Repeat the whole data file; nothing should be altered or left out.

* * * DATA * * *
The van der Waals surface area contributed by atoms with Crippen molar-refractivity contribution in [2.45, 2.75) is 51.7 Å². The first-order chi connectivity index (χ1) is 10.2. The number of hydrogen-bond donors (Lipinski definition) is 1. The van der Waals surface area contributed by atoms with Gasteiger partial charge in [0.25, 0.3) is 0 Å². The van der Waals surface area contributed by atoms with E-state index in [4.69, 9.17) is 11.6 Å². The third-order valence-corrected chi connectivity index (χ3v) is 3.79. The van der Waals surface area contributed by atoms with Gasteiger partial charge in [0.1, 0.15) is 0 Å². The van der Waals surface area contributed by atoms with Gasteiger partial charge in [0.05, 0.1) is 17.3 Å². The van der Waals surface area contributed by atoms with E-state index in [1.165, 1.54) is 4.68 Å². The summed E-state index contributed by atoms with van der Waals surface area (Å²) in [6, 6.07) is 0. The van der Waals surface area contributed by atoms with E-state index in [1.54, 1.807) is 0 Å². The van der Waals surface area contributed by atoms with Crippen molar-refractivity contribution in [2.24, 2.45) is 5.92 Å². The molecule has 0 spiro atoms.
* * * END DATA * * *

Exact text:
The van der Waals surface area contributed by atoms with Crippen molar-refractivity contribution in [2.45, 2.75) is 51.7 Å². The first-order chi connectivity index (χ1) is 10.2. The number of hydrogen-bond donors (Lipinski definition) is 1. The van der Waals surface area contributed by atoms with Gasteiger partial charge in [0.25, 0.3) is 0 Å². The van der Waals surface area contributed by atoms with E-state index in [4.69, 9.17) is 11.6 Å². The third-order valence-corrected chi connectivity index (χ3v) is 3.79. The van der Waals surface area contributed by atoms with Gasteiger partial charge in [0.1, 0.15) is 0 Å². The van der Waals surface area contributed by atoms with Gasteiger partial charge in [0.05, 0.1) is 17.3 Å². The van der Waals surface area contributed by atoms with E-state index in [1.165, 1.54) is 4.68 Å². The summed E-state index contributed by atoms with van der Waals surface area (Å²) in [6, 6.07) is 0. The van der Waals surface area contributed by atoms with E-state index in [1.54, 1.807) is 0 Å². The van der Waals surface area contributed by atoms with Crippen molar-refractivity contribution in [2.24, 2.45) is 5.92 Å². The molecule has 0 spiro atoms.